Utility costs are one of the biggest expenses for businesses, so it makes sense that you want to find ways to reduce these costs. But, perhaps, you aren’t sure where to start? The two main ways to reduce utility costs are to (1) reduce consumption by conducting an Energy Audit and (2) reduce the rate that is paid by conducting a Utility Bill Audit. Here are the differences between the two:
An Energy Audit is an assessment of the energy needs and efficiency of a building – how the energy is being consumed. This audit will identify the energy-consuming equipment and capture how much is being consumed. It is usually completed to establish a benchmark and detect areas where energy consumption can be reduced or consumed more efficiently. While not all energy audits require an investment, many require a capital investment in order to reduce consumption. The benchmark that was established as part of the original energy audit will be used to estimate the return on investment and track the savings realized. Most energy audits will use 12 months or more of data to establish the benchmark. So, an energy audit is more of an engineering approach that focuses on consumption, efficiency and reducing consumption.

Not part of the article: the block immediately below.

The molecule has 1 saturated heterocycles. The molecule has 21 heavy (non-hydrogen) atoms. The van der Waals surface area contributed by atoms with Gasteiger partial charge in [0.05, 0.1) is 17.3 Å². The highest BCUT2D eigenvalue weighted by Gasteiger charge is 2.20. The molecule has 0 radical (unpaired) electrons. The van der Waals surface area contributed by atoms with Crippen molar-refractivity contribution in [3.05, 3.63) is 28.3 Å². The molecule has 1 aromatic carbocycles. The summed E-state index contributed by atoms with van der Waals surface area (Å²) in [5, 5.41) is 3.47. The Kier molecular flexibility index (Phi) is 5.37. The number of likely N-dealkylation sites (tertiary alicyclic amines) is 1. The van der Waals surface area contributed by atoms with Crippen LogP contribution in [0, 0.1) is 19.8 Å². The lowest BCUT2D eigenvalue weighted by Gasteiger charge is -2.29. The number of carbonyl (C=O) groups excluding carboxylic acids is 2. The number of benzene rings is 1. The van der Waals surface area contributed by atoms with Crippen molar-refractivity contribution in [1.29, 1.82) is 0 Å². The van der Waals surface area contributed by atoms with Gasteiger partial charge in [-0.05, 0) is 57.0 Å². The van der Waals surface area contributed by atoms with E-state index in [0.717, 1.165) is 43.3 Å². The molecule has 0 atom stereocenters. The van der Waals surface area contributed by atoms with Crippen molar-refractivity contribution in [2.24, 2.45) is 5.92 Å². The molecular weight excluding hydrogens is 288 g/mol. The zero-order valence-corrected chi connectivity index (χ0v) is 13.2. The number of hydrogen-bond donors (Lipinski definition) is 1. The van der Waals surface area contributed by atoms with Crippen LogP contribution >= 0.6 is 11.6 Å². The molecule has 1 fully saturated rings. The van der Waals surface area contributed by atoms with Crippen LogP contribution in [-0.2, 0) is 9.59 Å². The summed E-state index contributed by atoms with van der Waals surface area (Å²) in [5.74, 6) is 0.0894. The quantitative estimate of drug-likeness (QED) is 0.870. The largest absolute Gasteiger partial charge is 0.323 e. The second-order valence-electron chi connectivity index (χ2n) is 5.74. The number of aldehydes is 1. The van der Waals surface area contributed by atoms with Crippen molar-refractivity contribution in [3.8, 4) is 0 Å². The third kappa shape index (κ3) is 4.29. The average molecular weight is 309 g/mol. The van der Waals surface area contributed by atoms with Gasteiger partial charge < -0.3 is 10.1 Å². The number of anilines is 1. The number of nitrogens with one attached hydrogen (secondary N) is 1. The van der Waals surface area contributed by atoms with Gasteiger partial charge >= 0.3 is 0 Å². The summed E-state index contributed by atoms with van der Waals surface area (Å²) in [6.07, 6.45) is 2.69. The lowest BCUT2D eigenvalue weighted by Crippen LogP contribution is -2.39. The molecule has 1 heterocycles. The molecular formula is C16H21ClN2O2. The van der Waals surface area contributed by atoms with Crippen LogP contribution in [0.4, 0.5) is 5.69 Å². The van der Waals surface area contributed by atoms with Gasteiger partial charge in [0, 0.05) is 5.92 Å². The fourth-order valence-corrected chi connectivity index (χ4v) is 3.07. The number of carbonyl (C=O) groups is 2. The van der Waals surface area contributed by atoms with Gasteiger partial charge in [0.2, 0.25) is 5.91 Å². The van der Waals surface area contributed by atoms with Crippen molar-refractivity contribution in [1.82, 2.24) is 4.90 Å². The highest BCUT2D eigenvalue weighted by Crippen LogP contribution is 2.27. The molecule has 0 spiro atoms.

A Utility Bill Audit is an audit of the bills themselves. This audit will verify whether or not invoices are being billed correctly based on relevant rules, regulations and tariffs. The process often identifies billing errors and/or rate savings. Most utility bill audits should audit 12 months or more of utility bills to be most effective. So, a utility bill audit is more of an accounting or financial approach to an audit that focuses on billing and rate.
Both an Energy Audits and a Utility Bill Audit are known to produce savings for most companies.
Submitted by Michael J. Harrington, Owner, Tenurgy
The Michigan Chamber’s Utility & Telecom Savings program can help you to identify other ways to save money on your utility and telecommunications bills. Through our program, we are able to perform a thorough analysis of your utility billing, leading to past financial recovery and ongoing monthly savings.